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Lawsuit against Food Co-op continues

Ruling the anti-SLAPP law unconstitutional, Supreme Court sent lawsuit back to Thurston

The ongoing lawsuit aimed at forcing the Olympia Food Co-op to rescind its boycott of Israeli products continued with a hearing on October 2nd in front of Thurston County Superior Court Judge Erik D. Price. The hearing concluded with the granting of limited discovery and the issuance of a stay on depositions until the court resolves the defendants’ motion to dismiss the case.

The lawsuit was originally filed in September 2011 when five plaintiffs, purporting to represent the whole of the Olympia Food Co-op membership, sued sixteen current and former members of the Co-op’s board of directors. The lawsuit seeks to overturn the Co-op’s 2010 decision to boycott Israeli products until the state abides by international law and acknowledges full and equal rights for Palestinians.

Those who filed the lawsuit have claimed to only take issue with the process through which the boycott was implemented, arguing that the board of directors acted outside of the powers allotted to them when they reached consensus to observe the boycott and implement it at the Co-op stores. Other developments, however, suggest that the backlash over the boycott stems from the fact that it targets Israel, and is not related to disagreements over process.

Prior to the filing of the lawsuit, the now plaintiffs sent a threatening letter to those they would eventually sue, demanding that they “cooperate” to “rescind the Israel Boycott and Divestment policies.” The letter dictated further, “If you do what we demand, this situation may be resolved amicably and efficiently” or else the signatories of the letter would “bring legal action” that they threatened would “become considerably more complicated, burdensome, and expensive…” The lawsuit has been filed as an alternative to more democratic options that exist for those wishing to challenge the boycott, such as a member-initiated ballot procedure provided by the Co-op’s bylaws.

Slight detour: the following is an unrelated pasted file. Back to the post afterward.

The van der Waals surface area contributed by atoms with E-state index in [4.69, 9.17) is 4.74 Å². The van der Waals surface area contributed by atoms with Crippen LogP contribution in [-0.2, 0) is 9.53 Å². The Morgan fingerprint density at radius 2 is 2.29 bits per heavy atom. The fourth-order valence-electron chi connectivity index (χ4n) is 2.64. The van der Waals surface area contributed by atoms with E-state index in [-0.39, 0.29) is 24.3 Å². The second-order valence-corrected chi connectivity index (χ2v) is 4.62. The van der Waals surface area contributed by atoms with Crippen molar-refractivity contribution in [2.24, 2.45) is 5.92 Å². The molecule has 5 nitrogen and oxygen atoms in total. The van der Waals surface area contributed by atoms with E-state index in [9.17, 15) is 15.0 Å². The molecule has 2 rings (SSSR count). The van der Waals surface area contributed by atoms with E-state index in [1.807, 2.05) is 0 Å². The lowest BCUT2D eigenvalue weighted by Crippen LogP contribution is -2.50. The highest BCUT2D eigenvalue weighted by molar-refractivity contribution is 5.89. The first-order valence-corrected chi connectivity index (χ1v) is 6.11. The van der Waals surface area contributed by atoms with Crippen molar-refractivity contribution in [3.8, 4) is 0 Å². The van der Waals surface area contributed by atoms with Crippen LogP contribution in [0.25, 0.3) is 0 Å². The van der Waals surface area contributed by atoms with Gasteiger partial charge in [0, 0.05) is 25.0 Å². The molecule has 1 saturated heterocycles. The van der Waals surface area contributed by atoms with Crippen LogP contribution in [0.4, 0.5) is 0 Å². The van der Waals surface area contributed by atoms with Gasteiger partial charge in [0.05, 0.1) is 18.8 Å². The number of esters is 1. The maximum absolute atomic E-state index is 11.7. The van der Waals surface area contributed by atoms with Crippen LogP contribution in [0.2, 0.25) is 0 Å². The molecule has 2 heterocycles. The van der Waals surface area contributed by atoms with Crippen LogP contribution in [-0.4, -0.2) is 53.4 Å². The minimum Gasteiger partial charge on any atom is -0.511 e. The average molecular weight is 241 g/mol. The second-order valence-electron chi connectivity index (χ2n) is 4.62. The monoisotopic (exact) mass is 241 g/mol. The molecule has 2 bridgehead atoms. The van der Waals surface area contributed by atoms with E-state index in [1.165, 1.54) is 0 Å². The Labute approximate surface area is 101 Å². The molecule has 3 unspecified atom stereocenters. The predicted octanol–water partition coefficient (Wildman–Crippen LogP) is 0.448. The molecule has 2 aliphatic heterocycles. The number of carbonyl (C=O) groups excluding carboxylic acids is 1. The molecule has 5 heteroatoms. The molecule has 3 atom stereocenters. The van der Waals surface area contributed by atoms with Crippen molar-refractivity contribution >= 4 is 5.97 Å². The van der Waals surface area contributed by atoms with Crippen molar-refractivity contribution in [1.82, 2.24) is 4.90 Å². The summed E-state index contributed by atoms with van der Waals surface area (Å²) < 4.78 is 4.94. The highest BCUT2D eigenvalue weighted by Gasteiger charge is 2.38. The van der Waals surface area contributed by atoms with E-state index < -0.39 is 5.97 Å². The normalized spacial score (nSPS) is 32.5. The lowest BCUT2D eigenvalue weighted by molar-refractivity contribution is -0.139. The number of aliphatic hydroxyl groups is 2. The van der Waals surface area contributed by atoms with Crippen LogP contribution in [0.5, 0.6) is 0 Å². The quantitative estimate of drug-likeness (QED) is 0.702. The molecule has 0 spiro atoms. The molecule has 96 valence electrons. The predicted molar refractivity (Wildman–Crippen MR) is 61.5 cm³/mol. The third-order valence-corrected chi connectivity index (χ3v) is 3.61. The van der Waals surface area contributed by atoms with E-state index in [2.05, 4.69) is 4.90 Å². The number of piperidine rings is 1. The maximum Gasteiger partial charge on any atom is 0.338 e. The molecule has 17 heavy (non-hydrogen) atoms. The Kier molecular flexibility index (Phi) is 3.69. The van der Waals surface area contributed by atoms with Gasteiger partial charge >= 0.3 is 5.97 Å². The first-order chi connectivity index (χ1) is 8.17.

In February 2012, the lawsuit was dismissed under anti-SLAPP (Strategic Lawsuit Against Public Participation) legislation and the plaintiffs were ordered to pay attorney fees and restitution as stipulated by the anti-SLAPP law. The law itself was implemented in order to discourage frivolous lawsuits aimed at silencing free speech. Subsequently, in April 2014 the Washington State Court of Appeals affirmed the trial court’s decision. It wasn’t until a hearing before the State Supreme Court in May 2015, during which the anti-SLAPP legislation was deemed unconstitutional, that the case was remanded back to Superior Court. While Israel advocacy groups characterized the Supreme Court’s decision as a victory against the boycott, divestment and sanctions movement (BDS), the decision did not address the legality of the Co-op’s action, or the legitimacy of the boycott, but was rather a ruling only on the constitutionality of the anti-SLAPP law.

Perhaps the most troubling aspect of the lawsuit has been the revelation of significant involvement from outside forces, including national Israel advocacy groups and even the Israeli government itself. As Phan Nguyen has meticulously documented in outlets such as Mondoweiss, internal documents from the international organization StandWithUs show the group’s integral role in formulating the lawsuit, even though the group’s leadership has publicly denied its involvement. Even more important, however, is that the documents show active coordination between StandWithUs and the Israeli Ministry of Foreign Affairs, including a secret meeting in March 2011 with then Israeli Consul General Akiva Tor and the eventual plaintiffs, during which the prospects of a lawsuit were discussed. After denying direct involvement for several years, the Supreme Court decision appears to have emboldened StandWithUs, who have since openly admitted to providing a $400,000 bond to ensure that the case would be heard by the Supreme Court.

The next hearing in the lawsuit will take place on February 19, 2016, when the court will rule on the defendants’ motion for dismissal.

Andrew Meyer is Policy Analyst and Communications Manager for the Rachel Corrie Foundation and is a research assistant at The Encyclopedia of Women and Islamic Cultures. Follow him on Twitter @littlofalot


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